Home Uncategorized Increasing Refugee Awareness at Stage Reading of Que Nochebuena

Increasing Refugee Awareness at Stage Reading of Que Nochebuena

by Nat Frothingham
Two local organizations—Central Vermont Refugee Action Network and the Social Responsibility Committee of the Unitarian Church of Montpelier—are teaming up to sponsor a stage reading of a play entitled “Qué Nochebuena” (What a Christmas Eve) by Inez Martinez.
The stage reading will be presented on Saturday February 24 at 2 pm at the Unitarian Church of Montpelier and is open to the public.
In a phone conversation with The Bridge, playwright Martinez re-told the story she has dramatized in “Qué Nochenbuena”
It is Christmas Eve and two Guatemalan immigrants—18-year-old Carlos and his pregnant younger sister, Felicia—are seeking refuge in a Mexican-American community in northern New Mexico. There, the brother and sister encounter an elderly woman named Corazon, who is grieving the loss of her son in war. At the same time her granddaughter Adela is soul-searching over why God would come to Earth as a boy rather than a girl.
In another of the story’s threads, Carlos and Felicia are being pursued by Bob, an immigration officer intent on deporting them. Then Kim, another figure, emerges. She is a refugee Vietnamese medical aide intent on creating a different ending than her own for Felicia.
Discussing the present moment in American life, Martinez said, “There’s a great deal of fear in our society. People who have experienced arbitrary privilege are terrified at the erosion of that privilege. People seeking the American Dream are terrified at what appears to be the return of state-supported white supremacy.”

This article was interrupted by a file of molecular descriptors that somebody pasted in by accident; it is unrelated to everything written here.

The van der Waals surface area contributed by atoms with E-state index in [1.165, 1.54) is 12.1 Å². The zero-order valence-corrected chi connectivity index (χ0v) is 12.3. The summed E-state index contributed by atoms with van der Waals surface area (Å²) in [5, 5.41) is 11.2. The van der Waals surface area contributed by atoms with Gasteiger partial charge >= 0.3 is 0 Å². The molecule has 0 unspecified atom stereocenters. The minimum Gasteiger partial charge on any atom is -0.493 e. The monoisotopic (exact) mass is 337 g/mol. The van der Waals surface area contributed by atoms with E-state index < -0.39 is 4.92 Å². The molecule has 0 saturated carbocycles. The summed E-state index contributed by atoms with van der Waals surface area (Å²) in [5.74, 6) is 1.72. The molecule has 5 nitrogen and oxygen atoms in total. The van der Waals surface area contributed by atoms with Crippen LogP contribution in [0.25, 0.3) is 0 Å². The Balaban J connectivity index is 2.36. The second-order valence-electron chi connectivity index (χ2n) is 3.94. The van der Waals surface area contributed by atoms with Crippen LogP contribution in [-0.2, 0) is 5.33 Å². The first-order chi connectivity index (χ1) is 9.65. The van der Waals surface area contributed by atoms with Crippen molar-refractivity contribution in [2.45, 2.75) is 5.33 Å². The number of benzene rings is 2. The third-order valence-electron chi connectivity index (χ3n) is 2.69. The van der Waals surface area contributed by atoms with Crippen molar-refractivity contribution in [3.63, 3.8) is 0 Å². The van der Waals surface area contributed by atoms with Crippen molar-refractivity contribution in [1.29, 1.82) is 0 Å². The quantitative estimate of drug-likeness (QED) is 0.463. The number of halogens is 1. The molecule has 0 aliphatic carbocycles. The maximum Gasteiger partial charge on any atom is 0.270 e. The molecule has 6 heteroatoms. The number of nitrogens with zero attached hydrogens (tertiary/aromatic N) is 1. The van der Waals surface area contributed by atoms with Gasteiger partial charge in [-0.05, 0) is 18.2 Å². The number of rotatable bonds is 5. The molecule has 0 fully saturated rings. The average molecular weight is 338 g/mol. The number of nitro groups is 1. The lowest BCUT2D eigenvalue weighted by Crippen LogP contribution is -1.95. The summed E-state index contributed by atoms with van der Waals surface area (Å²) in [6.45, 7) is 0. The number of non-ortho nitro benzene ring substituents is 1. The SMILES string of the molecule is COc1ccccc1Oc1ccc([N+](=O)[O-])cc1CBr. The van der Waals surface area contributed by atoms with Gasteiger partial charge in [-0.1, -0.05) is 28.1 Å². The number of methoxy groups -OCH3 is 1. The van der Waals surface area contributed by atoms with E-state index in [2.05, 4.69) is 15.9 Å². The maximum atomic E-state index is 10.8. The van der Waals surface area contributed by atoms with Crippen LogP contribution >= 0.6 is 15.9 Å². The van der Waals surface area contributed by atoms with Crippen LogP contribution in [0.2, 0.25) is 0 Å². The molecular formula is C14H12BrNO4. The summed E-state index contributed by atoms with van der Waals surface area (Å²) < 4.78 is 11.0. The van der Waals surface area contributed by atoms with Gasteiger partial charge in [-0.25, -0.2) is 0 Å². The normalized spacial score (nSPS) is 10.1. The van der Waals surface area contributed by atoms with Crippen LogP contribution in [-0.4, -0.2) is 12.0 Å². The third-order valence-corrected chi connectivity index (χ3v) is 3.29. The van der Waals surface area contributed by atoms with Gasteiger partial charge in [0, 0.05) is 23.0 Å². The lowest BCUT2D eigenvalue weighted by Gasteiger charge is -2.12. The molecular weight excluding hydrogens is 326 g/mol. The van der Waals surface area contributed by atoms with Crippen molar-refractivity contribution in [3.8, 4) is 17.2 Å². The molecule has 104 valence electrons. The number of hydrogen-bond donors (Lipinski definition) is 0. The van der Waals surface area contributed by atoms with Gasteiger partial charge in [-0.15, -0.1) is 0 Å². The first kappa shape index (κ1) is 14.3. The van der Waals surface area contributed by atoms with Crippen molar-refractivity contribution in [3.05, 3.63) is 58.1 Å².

“We all have stories that frame what we think of as real,” said Martinez. “There is more than one version of the American Dream.
”There’s the American Dream as articulated in the Declaration of Independence with its reference to “life, liberty, and the pursuit of happiness.” Reflecting on what these familiar words may have meant to the early citizens of the new American nation, Martinez said,
“They could own slaves. They could take the land away from indigenous people. They could exploit workers for money. And keep power for themselves with the support of the state.
”Martinez then turned her attention to what she called, “The other part of the preamble ”that “all men are created equal.
”She took note of the American nation’s first Naturalization Act in 1790, a law that extended naturalization to white people–but not to indentured servants, not to slaves, and only to some women.
“It’s been a long struggle to extend citizenship and voting rights to all people,” she observed.
“My play,” she said, “is about the dream of America where human beings have equal rights. The dream of organizing a society where we care for one another rather than being indifferent to one another.”